The Battle for the Black Fen (Infinite Games #4) (Paperback)
The Infinite Games Series
Volume I. In The Marshlanders, the heroes--Clare and William--are adopted as children by a community of marsh dwellers and coastal farmers. William's father--a pharmacist--is murdered by an alliance of clergymen and apothecaries. Clare, at the age of eight, barely escapes with her life when ministers work up a mob to kill her during a public shaming of her mother.
Volume II. In Fly Out of the Darkness, Clare and William, relentlessly pursued by their enemies, flee north for safety. Clare, 17, finds herself pregnant and gives birth in the northern woodlands. 21 year old William barely escapes the dread Crocodile Militia and is imprisoned and tortured by his enemies. In despair over losing Clare, he decides to enter a monastery on the refuge island of Cedar Haven. Not only Clare, but her daughter Bethany as well, make it to Cedar Haven. Will she recover mentally? What about William's vows? How can Cedar Haven sit idle when their Marshlander allies face destruction of their homeland?
Volume III. In The Road to Beaver Mill, Bethany, who is almost twelve years old, takes flight on a winged pony from the island refuge where she has grown up. Furious at the demeaning sexism and harsh life at the fishing community where she has been sent to live, she rebels. She visits her milder-mannered cousins, where she learns about her natural father and stows away on a sailing ship to seek him. Meanwhile, her family and friends leave their island sanctuary and hear that she has been thrown into prison. They rush to her rescue.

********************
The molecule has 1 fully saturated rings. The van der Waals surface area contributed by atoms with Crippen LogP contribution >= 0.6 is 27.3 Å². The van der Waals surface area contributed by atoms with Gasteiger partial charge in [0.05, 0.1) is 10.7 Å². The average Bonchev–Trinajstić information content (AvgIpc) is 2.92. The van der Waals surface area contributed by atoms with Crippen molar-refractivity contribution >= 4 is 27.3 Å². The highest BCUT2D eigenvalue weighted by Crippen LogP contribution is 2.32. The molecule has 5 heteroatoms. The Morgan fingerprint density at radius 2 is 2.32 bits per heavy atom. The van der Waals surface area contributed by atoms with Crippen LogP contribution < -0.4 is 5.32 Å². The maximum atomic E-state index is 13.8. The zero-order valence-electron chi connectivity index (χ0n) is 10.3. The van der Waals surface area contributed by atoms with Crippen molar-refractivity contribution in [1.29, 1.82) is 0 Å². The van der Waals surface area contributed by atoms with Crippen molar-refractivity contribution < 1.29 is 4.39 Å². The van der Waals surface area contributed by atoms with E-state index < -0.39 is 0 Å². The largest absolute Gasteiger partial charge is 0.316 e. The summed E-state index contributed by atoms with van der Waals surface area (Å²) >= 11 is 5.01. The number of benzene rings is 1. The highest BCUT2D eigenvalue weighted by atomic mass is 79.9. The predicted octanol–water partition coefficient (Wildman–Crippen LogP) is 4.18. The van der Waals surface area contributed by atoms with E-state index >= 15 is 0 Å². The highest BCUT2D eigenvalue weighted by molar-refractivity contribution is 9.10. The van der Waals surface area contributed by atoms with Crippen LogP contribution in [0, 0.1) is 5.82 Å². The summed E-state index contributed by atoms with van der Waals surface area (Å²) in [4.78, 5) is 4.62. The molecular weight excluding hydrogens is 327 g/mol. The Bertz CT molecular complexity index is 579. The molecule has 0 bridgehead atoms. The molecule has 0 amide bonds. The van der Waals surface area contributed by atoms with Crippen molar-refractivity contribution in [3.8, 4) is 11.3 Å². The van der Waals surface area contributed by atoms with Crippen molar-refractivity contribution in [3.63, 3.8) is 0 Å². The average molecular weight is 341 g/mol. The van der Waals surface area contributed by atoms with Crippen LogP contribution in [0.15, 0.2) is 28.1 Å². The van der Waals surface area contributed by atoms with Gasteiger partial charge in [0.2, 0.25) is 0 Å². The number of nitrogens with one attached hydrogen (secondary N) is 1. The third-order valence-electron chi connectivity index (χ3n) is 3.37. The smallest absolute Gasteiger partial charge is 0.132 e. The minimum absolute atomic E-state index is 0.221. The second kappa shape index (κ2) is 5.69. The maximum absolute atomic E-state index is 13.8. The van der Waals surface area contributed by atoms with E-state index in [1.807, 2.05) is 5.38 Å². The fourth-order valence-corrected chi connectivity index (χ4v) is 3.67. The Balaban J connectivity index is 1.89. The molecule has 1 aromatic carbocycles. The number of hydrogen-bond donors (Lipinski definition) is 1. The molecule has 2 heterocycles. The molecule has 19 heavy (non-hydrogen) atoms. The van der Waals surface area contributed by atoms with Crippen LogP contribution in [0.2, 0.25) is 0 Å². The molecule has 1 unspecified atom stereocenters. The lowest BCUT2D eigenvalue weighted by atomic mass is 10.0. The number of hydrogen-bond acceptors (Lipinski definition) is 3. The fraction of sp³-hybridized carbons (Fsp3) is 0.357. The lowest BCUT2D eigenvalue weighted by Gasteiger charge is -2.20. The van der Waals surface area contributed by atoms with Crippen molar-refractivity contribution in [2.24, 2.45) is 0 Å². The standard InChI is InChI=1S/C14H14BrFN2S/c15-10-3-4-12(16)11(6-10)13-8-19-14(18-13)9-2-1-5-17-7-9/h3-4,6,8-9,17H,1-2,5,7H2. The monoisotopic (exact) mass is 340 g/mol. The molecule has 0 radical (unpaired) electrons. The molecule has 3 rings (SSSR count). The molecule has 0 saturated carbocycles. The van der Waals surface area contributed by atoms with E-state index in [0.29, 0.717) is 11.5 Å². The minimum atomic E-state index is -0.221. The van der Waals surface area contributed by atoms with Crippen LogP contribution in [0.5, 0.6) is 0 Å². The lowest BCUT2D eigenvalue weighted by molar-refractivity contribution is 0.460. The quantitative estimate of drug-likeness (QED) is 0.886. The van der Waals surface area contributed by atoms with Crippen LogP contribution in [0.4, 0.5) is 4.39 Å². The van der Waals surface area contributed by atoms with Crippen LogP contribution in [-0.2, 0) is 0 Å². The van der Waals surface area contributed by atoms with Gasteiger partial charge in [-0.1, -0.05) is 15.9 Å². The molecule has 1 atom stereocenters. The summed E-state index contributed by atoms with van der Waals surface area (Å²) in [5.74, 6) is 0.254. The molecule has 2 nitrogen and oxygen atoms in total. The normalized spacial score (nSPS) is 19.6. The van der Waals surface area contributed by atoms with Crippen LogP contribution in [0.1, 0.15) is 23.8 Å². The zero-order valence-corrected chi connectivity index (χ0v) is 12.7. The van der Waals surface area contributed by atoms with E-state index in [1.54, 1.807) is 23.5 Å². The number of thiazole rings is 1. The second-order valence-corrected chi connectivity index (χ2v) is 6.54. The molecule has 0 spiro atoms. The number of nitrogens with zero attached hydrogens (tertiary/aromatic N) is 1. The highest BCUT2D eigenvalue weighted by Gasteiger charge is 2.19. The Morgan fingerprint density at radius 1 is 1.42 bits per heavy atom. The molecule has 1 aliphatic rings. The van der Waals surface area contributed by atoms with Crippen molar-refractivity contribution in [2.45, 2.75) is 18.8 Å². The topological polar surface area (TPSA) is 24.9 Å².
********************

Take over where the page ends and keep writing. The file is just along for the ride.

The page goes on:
Volume IV. In The Battle for the Black Fen, three companies set forth to gather their allies for battle. The Dunlin Company returns William to his beloved farm. The Marshland Company is led by Clare, and The Delta Company is led by her mother Margaret. Years of planning consummate in a final battle. This is a novel about war, challenging beloved communities to take one last stand against evil at the battle for the Black Fen. It is also a novel about the messy outcomes of war, when the victors must find radically new ways to rule lest the whole cycle repeat itself. And those ways have to do with infinite rather than finite games.